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At what age did you explain the facts of life to your DCs?

(20 Posts)
basementbear Tue 16-Dec-08 20:50:58

Not sure if this is really in the right topic, but need advice please! At what age did you explain the facts of life to your DCs and what did you say? Are there any good books to help explain things? My DS1 is 6.5 and although he knows that babies come from mummy's tummy and that other animals like fish, birds and reptiles lay eggs, I don't think he really knows HOW they get to be there in the first place!! I have never tried to hide anything from him, it has just never come up. However, there are quite a few boys in his class with older brothers and sisters who are beginning to make comments that show they are obviously more aware than DS! I'd like to give him the clear facts before any of his friends do!!

DoubleBluff Tue 16-Dec-08 20:52:32

DS is 8 and i know i will have to tell him teh full facts soon.

seeker Tue 16-Dec-08 20:55:32

Start from day one. Full basic knowledge by about 5, more details added as and when. It's not a one day complete ignorance, next day full knowledge - it's a continuum.

TheBayingBanshee Tue 16-Dec-08 20:59:41

I agree with seeker. I have been trying since the first questions to gently tell them how it all works. I have explained a little about periods because they asked what my tampons were and I have talked about eggs and seeds. Just not got round to the actual insemination discussion grin. But that is more because I don't want to get flamed by other parents when it gets discussed in playground and not because I feel the need to wait.

So basically I am waiting because other parents aren't ready for the chat hmm. I'd actually like to just tell them straight. Hmn what to do?

francagoestohollywood Tue 16-Dec-08 21:06:52

Yes, from day one really, but I haven't insisted yet on the mechanical bit, as they don't seem to be interested in this that much. They know about eggs, sperm, babies growing in the uterus and coming out of the vagina, and of course periods... (as it happens when they always follow you in the toilet hmm)

mummyofboys Tue 16-Dec-08 21:07:04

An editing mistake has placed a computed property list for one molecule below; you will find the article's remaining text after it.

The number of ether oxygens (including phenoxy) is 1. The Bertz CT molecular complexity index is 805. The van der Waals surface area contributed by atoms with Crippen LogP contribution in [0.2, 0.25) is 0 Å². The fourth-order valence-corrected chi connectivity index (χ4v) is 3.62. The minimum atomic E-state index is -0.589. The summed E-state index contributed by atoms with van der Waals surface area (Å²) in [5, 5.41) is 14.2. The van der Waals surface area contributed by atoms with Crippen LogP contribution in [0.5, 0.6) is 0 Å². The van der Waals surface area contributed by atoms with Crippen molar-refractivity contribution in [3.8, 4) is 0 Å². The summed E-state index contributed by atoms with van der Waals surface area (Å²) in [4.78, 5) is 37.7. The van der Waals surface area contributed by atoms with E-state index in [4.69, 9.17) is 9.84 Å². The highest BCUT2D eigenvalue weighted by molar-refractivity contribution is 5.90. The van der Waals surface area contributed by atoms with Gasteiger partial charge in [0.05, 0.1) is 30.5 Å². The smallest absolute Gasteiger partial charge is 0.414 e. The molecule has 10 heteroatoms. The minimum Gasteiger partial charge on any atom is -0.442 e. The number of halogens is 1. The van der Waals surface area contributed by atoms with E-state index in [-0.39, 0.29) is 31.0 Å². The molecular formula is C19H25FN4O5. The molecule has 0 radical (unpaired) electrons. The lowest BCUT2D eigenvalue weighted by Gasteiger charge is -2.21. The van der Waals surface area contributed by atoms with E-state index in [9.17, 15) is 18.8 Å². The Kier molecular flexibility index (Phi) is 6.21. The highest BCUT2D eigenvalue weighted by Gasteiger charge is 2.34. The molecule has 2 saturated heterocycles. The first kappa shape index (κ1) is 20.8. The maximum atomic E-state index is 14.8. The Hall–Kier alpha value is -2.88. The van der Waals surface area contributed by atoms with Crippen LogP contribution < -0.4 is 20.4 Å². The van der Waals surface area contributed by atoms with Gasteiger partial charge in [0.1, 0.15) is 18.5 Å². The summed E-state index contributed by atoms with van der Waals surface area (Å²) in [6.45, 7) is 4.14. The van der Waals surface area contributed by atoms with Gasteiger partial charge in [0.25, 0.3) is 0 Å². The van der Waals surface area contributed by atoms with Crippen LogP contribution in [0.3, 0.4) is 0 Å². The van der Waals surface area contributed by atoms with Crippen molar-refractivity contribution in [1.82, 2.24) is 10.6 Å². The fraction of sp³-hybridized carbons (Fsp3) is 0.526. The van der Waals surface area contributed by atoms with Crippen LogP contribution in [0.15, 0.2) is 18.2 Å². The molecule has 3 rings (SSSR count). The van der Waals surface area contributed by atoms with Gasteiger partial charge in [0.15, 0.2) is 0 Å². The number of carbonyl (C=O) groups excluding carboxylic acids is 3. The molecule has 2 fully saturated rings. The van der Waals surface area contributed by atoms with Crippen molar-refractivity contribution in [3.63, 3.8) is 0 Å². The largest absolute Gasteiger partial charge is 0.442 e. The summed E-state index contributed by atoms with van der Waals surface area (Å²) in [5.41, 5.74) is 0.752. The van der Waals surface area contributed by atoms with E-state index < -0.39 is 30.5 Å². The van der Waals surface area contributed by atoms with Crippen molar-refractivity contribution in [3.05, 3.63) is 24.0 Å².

Actually sitting down with him at 8 years old. He started to say he wanted to 'sex' the girls at school ... ah, bless him! I read him 'Mummy laid an egg' by Babette Cole (an old favorite) along with a chat to follow it up.

It was fun and he could understand it to his level of comprehension.

He is 12 now and I have drip fed him 'updates' ever since (it gets harder as the questions are more detailed, shall we say). Apart from what I've told him, you can guarantee they will pick up masses from the playground etc. You need to make sure they get the correct info and whatever you do, don't leave it to his mates!! My son now knows pretty much everything hat I think is suitable for his age. smile

basementbear Tue 16-Dec-08 21:07:21

Seeker, what do you mean by "full basic knowledge" though? As in, it takes a mum and a dad to make a baby, which grows inside mum's tummy? I don't think DS has grasped the importance of the Dad's role in this - he thinks Dads just earn the money grin

francagoestohollywood Tue 16-Dec-08 21:07:47

Mammy laid an egg is quite a good book.

popperdoodles Tue 16-Dec-08 21:08:33

I think too much graphic information is over whelming and probably quite scary for a primary school child. I'm going down the route of answering questions openly and honestly as and when they come up. I only answer the specific questions asked and in an age appropriate way, if they want to ask more, I answer more.